Challenge students to question the accuracy of their models and methods.
 Support students as they validate conclusions by comparing them to the given situation.
 Indicate how various concepts can be applied to other disciplines.
 
ELA.K12.EE.1.1:  Cite evidence to explain and justify reasoning.Clarifications: K1 Students include textual evidence in their oral communication with guidance and support from adults. The evidence can consist of details from the text without naming the text. During 1st grade, students learn how to incorporate the evidence in their writing.23 Students include relevant textual evidence in their written and oral communication. Students should name the text when they refer to it. In 3rd grade, students should use a combination of direct and indirect citations. 45 Students continue with previous skills and reference comments made by speakers and peers. Students cite texts that they’ve directly quoted, paraphrased, or used for information. When writing, students will use the form of citation dictated by the instructor or the style guide referenced by the instructor. 68 Students continue with previous skills and use a style guide to create a proper citation. 912 Students continue with previous skills and should be aware of existing style guides and the ways in which they differ.
 
ELA.K12.EE.2.1:  Read and comprehend gradelevel complex texts proficiently.Clarifications: See Text Complexity for gradelevel complexity bands and a text complexity rubric.  
ELA.K12.EE.3.1:  Make inferences to support comprehension.Clarifications: Students will make inferences before the words infer or inference are introduced. Kindergarten students will answer questions like “Why is the girl smiling?” or make predictions about what will happen based on the title page.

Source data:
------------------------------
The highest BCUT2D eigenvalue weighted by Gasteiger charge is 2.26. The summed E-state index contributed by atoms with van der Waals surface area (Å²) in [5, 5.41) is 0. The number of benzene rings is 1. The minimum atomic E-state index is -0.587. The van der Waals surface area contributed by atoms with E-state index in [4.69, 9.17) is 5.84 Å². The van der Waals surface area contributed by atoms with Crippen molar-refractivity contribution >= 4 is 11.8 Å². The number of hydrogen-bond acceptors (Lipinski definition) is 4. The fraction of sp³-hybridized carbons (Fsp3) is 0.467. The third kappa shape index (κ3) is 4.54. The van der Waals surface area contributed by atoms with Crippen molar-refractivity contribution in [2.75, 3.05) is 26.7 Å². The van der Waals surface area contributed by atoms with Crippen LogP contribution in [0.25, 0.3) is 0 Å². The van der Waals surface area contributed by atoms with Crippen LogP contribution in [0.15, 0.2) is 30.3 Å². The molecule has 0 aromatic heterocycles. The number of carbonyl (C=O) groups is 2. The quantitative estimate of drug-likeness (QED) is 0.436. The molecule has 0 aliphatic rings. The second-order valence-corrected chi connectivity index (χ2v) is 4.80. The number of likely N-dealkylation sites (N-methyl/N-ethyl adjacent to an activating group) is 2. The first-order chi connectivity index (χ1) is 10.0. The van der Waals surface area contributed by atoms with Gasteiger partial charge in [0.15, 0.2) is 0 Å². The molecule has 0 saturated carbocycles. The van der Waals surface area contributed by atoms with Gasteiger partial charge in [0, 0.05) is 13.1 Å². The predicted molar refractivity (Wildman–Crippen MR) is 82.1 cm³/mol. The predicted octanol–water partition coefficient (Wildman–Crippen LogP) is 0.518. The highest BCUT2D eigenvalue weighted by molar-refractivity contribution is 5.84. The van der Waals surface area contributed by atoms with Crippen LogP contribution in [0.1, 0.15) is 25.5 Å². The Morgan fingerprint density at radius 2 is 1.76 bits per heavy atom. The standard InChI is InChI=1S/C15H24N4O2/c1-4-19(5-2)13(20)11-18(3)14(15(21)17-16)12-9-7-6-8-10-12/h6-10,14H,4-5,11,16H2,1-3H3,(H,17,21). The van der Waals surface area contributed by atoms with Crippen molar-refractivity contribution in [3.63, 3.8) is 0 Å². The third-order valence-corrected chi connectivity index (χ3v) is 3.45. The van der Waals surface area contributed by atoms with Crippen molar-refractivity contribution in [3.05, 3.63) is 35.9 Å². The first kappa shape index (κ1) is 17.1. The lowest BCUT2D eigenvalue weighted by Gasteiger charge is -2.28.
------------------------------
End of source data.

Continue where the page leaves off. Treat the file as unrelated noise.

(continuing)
Students will use the terms and apply them in 2nd grade and beyond.  
ELA.K12.EE.4.1:  Use appropriate collaborative techniques and active listening skills when engaging in discussions in a variety of situations.Clarifications: In kindergarten, students learn to listen to one another respectfully.In grades 12, students build upon these skills by justifying what they are thinking. For example: “I think ________ because _______.” The collaborative conversations are becoming academic conversations. In grades 312, students engage in academic conversations discussing claims and justifying their reasoning, refining and applying skills. Students build on ideas, propel the conversation, and support claims and counterclaims with evidence.
 
ELA.K12.EE.5.1:  Use the accepted rules governing a specific format to create quality work.Clarifications: Students will incorporate skills learned into work products to produce quality work. For students to incorporate these skills appropriately, they must receive instruction. A 3rd grade student creating a poster board display must have instruction in how to effectively present information to do quality work.  
ELA.K12.EE.6.1:  Use appropriate voice and tone when speaking or writing.Clarifications: In kindergarten and 1st grade, students learn the difference between formal and informal language. For example, the way we talk to our friends differs from the way we speak to adults. In 2nd grade and beyond, students practice appropriate social and academic language to discuss texts.  
ELD.K12.ELL.MA.1:  English language learners communicate information, ideas and concepts necessary for academic success in the content area of Mathematics. 
ELD.K12.ELL.SI.1:  English language learners communicate for social and instructional purposes within the school setting.